Five steps organisations should consider to ease expansion.
By Kristina Lengyel
Today, many companies are contemplating globalisation in order to grow revenues and increase bottom-line profitability. The idea of going global makes sense, especially considering that the world’s emerging economies represent a very real and immediate opportunity to reach new consumers—an Accenture report says these markets will represent more than 65 per cent of global GDP by 2030—and more efficiently run various aspects of operations, such as manufacturing.
It can be tempting to rush to establish outposts in new markets—something many organisations have done over the years—but even under the best circumstances, globalisation adds multiple layers of complexity when running a business and building a highly engaged workforce. Risk, in particular, tends to increase. What best practices should an organisation follow when it aspires to span multiple regions, countries, and cultures? How can it effectively manage a global workforce? And most importantly, how can this be achieved in a way that leads to smarter decisions and better business outcomes?
Organisations contemplating strategic global expansion— or those which already have a global footprint but are seeking to implement organisational improvements—must ask five important questions to develop a plan for success.
1. Is there a global business process plan in place? This question is helpful in evaluating where organisations presently stand, and if the answer is no, where they need to go to make sure they are headed in the right direction.
Having a global business process is important because it provides detailed visibility into key workforce management processes as well as the roles employees play in supporting them. In turn, this can drive consistency, repeatability, and efficiency across global business units.
Why is this so important? Take time and attendance and payroll in Europe as one example. The free labour movement within the European Union means employees may work in multiple countries, or managers may have to oversee staff in locations that are geographically close but on opposite sides of a national border. Inconsistent processes create uncertainty, which in turn increases compliance risk for everyone involved.
Standardising employees’ roles and the overall process helps to make sure managers all have the same time management responsibilities. Additionally, risk is mitigated when all the steps related to collecting employees’ time, resolving exceptions, approving timecards, and signing off on payroll hours are exactly the same—regardless of where they take place.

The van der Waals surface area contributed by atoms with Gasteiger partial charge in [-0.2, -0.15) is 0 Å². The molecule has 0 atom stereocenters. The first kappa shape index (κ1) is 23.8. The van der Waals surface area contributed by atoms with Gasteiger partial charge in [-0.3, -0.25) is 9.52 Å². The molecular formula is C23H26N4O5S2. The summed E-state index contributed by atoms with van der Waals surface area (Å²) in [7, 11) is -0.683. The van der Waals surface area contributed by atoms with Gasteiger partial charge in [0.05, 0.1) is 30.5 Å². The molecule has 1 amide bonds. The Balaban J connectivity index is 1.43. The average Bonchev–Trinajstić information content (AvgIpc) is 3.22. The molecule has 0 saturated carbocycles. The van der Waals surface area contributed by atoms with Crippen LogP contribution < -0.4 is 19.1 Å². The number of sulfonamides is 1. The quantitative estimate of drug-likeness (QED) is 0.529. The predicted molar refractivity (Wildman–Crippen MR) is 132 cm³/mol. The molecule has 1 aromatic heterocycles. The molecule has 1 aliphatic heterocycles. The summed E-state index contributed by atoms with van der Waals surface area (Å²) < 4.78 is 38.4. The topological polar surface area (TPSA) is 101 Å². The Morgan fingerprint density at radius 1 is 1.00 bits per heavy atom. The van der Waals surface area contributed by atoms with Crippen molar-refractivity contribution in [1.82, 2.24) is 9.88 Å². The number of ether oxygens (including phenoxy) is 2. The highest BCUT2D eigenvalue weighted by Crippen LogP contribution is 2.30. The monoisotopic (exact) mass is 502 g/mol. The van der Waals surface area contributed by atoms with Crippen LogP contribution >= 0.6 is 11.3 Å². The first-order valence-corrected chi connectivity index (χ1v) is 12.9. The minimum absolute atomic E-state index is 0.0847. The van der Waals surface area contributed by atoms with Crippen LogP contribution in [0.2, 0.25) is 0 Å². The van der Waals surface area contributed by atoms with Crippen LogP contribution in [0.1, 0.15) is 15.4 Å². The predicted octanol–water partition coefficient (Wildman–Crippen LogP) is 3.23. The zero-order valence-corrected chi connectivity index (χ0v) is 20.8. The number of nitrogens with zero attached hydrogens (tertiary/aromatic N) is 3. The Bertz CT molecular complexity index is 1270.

2. Are systems configured correctly and consistently? It’s critical to standardise foundational configuration elements in workforce management solutions and other systems. This can include everything from system settings, naming conventions, and labour levels to working types, rounding rules and standards, and pay codes.
There is a myriad of challenging compliance regulations global organisations must contend with. A few examples include the National Living Wage requirements in the U.K.; the European Working Time Directives; Occupational Health and Safety workplace laws in Australia; or the Factories Act in India. Proper global configuration creates a baseline that allows for system flexibility to meet these requirements whilst maintaining consistency, regardless or the rule or jurisdiction imposed by local agencies.
A consistent configuration further supports global system implementation by accelerating deployments in new geographies and even reducing ongoing support costs. It also helps create an apples-to-apples view across all locations, creating improved data visibility and reporting.
3. Has the user interface design been considered? Software that is clear, easy-to-use, and highly intuitive improves the way users navigate through the various steps and functions that make up every day processes, complete tasks, access information, and run reports and analytics.